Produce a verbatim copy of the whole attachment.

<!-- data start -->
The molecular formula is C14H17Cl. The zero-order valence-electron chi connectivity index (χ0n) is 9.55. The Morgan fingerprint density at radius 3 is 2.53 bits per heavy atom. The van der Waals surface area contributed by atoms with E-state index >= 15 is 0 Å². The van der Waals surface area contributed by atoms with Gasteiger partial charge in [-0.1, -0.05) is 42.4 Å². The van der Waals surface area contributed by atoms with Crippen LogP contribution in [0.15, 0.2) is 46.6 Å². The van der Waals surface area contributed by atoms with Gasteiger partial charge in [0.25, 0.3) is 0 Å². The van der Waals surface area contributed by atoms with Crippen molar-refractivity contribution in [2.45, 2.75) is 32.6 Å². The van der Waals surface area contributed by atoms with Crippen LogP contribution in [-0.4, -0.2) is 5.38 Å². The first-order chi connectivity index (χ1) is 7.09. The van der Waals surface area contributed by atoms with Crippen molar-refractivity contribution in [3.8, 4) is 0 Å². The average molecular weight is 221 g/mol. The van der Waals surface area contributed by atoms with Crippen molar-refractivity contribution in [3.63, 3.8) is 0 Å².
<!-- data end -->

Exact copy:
The molecular formula is C14H17Cl. The zero-order valence-electron chi connectivity index (χ0n) is 9.55. The Morgan fingerprint density at radius 3 is 2.53 bits per heavy atom. The van der Waals surface area contributed by atoms with E-state index >= 15 is 0 Å². The van der Waals surface area contributed by atoms with Gasteiger partial charge in [-0.1, -0.05) is 42.4 Å². The van der Waals surface area contributed by atoms with Crippen LogP contribution in [0.15, 0.2) is 46.6 Å². The van der Waals surface area contributed by atoms with Gasteiger partial charge in [0.25, 0.3) is 0 Å². The van der Waals surface area contributed by atoms with Crippen molar-refractivity contribution in [2.45, 2.75) is 32.6 Å². The van der Waals surface area contributed by atoms with Crippen LogP contribution in [-0.4, -0.2) is 5.38 Å². The first-order chi connectivity index (χ1) is 7.09. The van der Waals surface area contributed by atoms with Crippen molar-refractivity contribution in [3.8, 4) is 0 Å². The average molecular weight is 221 g/mol. The van der Waals surface area contributed by atoms with Crippen molar-refractivity contribution in [3.63, 3.8) is 0 Å².